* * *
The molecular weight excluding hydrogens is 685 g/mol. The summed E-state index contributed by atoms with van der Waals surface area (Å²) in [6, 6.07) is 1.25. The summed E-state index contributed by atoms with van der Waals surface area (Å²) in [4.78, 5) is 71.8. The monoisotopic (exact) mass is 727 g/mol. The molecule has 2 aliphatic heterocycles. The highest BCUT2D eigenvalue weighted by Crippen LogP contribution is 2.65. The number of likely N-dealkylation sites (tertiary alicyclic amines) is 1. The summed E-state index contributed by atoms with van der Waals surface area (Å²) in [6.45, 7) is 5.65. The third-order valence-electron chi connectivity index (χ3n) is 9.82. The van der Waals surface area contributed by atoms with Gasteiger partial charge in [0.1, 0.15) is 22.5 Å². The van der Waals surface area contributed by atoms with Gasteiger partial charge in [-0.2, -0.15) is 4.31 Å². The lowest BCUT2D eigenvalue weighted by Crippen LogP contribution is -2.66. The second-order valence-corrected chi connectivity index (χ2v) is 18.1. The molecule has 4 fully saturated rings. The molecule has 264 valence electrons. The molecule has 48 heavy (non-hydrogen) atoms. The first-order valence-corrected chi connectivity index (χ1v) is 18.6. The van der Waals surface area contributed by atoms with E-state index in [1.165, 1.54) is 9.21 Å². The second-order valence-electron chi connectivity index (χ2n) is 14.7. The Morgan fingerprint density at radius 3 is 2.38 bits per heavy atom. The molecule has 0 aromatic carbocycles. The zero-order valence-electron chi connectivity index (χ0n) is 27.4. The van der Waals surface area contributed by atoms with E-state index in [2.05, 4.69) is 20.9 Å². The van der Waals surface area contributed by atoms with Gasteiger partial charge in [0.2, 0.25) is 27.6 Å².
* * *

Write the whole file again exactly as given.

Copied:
The molecular weight excluding hydrogens is 685 g/mol. The summed E-state index contributed by atoms with van der Waals surface area (Å²) in [6, 6.07) is 1.25. The summed E-state index contributed by atoms with van der Waals surface area (Å²) in [4.78, 5) is 71.8. The monoisotopic (exact) mass is 727 g/mol. The molecule has 2 aliphatic heterocycles. The highest BCUT2D eigenvalue weighted by Crippen LogP contribution is 2.65. The number of likely N-dealkylation sites (tertiary alicyclic amines) is 1. The summed E-state index contributed by atoms with van der Waals surface area (Å²) in [6.45, 7) is 5.65. The third-order valence-electron chi connectivity index (χ3n) is 9.82. The van der Waals surface area contributed by atoms with Gasteiger partial charge in [0.1, 0.15) is 22.5 Å². The van der Waals surface area contributed by atoms with Gasteiger partial charge in [-0.2, -0.15) is 4.31 Å². The lowest BCUT2D eigenvalue weighted by Crippen LogP contribution is -2.66. The second-order valence-corrected chi connectivity index (χ2v) is 18.1. The molecule has 4 fully saturated rings. The molecule has 264 valence electrons. The molecule has 48 heavy (non-hydrogen) atoms. The first-order valence-corrected chi connectivity index (χ1v) is 18.6. The van der Waals surface area contributed by atoms with E-state index in [1.165, 1.54) is 9.21 Å². The second-order valence-electron chi connectivity index (χ2n) is 14.7. The Morgan fingerprint density at radius 3 is 2.38 bits per heavy atom. The molecule has 0 aromatic carbocycles. The zero-order valence-electron chi connectivity index (χ0n) is 27.4. The van der Waals surface area contributed by atoms with E-state index in [2.05, 4.69) is 20.9 Å². The van der Waals surface area contributed by atoms with Gasteiger partial charge in [0.2, 0.25) is 27.6 Å².